Ductal carcinoma in situ (DCIS) makes up approximately 20% to 25% of all breast cancers detected by mammographic screening programs. Such programs were set up to identify early invasive disease, so the large numbers of all grades of DCIS diagnosed were unexpected and unwelcome. As the natural history of untreated DCIS is largely unknown, its management is controversial; mammogram-detected DCIS is usually treated as if it is cancer, primarily with surgery. Adjuvant treatments may also be offered, which vary from hospital to hospital and from country to country.1 Surgery for DCIS has remained largely unchanged since the 1970s, and mastectomy is now performed more often than is seen with invasive cancer. It is 40 years since the inception of the first breast screening programs, and it is time to question the appropriateness and the outcomes of these management policies for screen-detected DCIS.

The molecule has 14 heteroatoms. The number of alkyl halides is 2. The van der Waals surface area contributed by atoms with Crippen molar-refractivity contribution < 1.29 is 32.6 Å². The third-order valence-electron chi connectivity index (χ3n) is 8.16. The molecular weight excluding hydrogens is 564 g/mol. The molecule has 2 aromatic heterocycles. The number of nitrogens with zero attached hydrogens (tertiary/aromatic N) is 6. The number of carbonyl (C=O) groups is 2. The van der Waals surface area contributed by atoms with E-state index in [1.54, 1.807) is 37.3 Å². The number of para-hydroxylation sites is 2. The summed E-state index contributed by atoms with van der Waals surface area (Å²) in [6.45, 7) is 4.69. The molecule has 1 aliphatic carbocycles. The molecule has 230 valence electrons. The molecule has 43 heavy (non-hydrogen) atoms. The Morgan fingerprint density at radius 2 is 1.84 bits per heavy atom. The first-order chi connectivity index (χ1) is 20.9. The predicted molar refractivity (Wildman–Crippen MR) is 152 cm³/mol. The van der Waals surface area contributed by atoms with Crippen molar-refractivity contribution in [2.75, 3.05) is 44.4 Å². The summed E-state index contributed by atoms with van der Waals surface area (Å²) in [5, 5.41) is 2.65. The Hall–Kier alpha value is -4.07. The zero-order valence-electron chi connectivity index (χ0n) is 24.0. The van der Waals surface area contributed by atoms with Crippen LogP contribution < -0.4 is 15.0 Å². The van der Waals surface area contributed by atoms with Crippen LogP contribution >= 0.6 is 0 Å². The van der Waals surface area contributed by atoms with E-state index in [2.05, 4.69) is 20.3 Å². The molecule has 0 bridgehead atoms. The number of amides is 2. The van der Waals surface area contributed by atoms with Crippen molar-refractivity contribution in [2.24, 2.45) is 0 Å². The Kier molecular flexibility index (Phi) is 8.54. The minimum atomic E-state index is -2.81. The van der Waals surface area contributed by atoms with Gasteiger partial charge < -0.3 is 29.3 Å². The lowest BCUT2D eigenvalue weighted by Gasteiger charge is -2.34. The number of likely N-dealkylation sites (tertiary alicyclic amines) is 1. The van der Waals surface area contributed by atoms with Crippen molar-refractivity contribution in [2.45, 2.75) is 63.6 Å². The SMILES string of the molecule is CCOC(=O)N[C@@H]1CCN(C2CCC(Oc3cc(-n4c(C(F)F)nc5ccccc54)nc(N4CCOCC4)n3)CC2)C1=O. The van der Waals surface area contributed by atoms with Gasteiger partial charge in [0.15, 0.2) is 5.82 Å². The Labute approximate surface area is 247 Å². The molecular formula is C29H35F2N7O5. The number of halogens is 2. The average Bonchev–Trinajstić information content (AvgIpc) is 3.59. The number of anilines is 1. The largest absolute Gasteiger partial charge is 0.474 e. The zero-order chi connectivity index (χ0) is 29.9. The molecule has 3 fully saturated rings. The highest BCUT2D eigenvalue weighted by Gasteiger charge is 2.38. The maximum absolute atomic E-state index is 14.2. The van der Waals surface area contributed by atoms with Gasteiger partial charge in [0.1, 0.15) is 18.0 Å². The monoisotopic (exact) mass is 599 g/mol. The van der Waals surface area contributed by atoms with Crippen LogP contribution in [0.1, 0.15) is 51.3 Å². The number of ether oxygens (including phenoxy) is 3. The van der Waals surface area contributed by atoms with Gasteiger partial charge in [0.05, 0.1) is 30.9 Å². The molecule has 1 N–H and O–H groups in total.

Fallowfield L, Francis A. Overtreatment of Low-Grade Ductal Carcinoma In Situ. JAMA Oncol. 2016;2(3):382–383. doi:10.1001/jamaoncol.2015.5026
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